SLVT195 August   2022 TPSI2140-Q1 , TPSI3050 , TPSI3050-Q1 , TPSI3052 , TPSI3052-Q1

 

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Isolated gate drivers and isolated switch drivers (from TI’s solid-state relay portfolio) both use a low voltage control signal to drive one or more FETs or IGBTs. The difference is isolated gate drivers use an external isolated bias supply to drive a FET while the isolated switch drivers use an internal bias supply to drive a FET.

Isolated Switch Driver PortfolioIsolated Gate Driver Portfolio
Figure 1-1 Isolated Switch Driver
Simplified Diagram
Figure 1-2 Isolated Gate Driver
Simplified Diagram

An isolated gate driver is a very flexible solution due to the use of an external isolated bias supply. This device transfers signal across the isolation barrier which enables the external bias to drive a FET or IGBT. This external bias allows for high power applications as well as a wide range of frequencies to limit switching losses (for example, in power conversion systems). TI’s isolated gate driver portfolio also offers devices with many monitoring features including short circuit detection, miller clamping, as well as ADC inputs that can be transmitted back to the MCU controlling the device.

TI’s solid-state relay portfolio includes isolated switch drivers that are an optimized solution for applications that require less power transfer (for example, switching below 100kHz). These devices transfer power and signal across the isolation barrier to be used on the high voltage side, acting as an internal bias supply that is then used to drive a FET. This internal bias supply makes TI’s solid-state relays a compact and cost-efficient solution when replacing photorelays and electromechanical relays (EMRs) or contactors. TI’s SSR do not integrate diagnostic communication (yet); excess power not being used for switching is available to power auxiliary monitoring circuits.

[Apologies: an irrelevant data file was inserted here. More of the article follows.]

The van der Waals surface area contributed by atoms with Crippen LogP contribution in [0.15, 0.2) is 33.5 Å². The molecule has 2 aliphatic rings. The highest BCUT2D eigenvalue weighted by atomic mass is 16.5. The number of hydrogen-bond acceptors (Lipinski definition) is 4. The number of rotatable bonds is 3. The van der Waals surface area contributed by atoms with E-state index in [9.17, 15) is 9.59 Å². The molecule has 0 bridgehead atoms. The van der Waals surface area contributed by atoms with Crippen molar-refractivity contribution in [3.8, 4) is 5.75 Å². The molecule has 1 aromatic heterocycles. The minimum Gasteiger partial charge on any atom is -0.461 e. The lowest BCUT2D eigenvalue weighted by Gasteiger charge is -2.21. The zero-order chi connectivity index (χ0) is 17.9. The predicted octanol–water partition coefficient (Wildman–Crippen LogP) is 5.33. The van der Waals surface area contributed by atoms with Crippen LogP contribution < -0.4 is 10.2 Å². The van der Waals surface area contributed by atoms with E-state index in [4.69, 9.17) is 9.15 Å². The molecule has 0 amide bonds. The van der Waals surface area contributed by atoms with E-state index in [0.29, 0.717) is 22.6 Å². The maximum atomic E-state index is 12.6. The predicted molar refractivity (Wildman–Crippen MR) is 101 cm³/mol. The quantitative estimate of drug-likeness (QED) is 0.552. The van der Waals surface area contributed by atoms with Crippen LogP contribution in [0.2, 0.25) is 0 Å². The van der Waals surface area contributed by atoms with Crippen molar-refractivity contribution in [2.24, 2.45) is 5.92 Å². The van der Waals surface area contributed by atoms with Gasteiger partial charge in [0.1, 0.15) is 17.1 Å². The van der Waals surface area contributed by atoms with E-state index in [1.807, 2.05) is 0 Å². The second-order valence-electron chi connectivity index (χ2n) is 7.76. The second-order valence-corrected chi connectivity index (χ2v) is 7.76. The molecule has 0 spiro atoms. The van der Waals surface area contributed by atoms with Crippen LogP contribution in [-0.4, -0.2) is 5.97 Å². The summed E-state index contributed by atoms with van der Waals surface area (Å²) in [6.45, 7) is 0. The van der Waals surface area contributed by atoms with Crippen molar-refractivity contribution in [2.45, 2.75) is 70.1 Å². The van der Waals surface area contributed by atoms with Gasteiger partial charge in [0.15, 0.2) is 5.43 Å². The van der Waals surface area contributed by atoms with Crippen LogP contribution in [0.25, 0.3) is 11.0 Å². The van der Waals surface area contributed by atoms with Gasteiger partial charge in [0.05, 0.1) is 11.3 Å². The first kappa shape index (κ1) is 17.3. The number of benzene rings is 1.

Figure 1-3 High Voltage Power Device Mapping

Figure 1-3 shows the typical frequencies and power needed to operate different FETs and IGBTs. Isolated gate drivers are able to operate SiC, GaN, MOSFET, and IGBT. Isolated switch drivers are able to operate IGBTs, SiC and MOSFETs; they are not suitable for operating GaN (intended for high frequency switching).

Table 1-1 Comparison of Isolated Gate Driver and Isolated Switch Driver
Isolated Gate DriverIsolated Switch Driver/SSR
Isolated Bias SupplyExternalInternal (up to 65mW)
Monitoring FeaturesIntegratedExternal
Propagation DelayAs low as 19nsAs low as 3us
Switching Frequency0Hz to ~20Mhz0Hz to ~100kHz

Both isolated gate drivers and isolated switch drivers use low voltage control signals to drive FETs and IGBTs. Isolated gate drivers use an external bias supply which can be sized accordingly, to drive a FET or IGBT. Integrated monitoring features are available to provide protection or diagnostic information back to a low voltage MCU. In contrast, isolated switch drivers use an internal bias supply to make a compact and cost-optimized solution for low frequency switching applications (such as mechanical relay or photo relay replacement).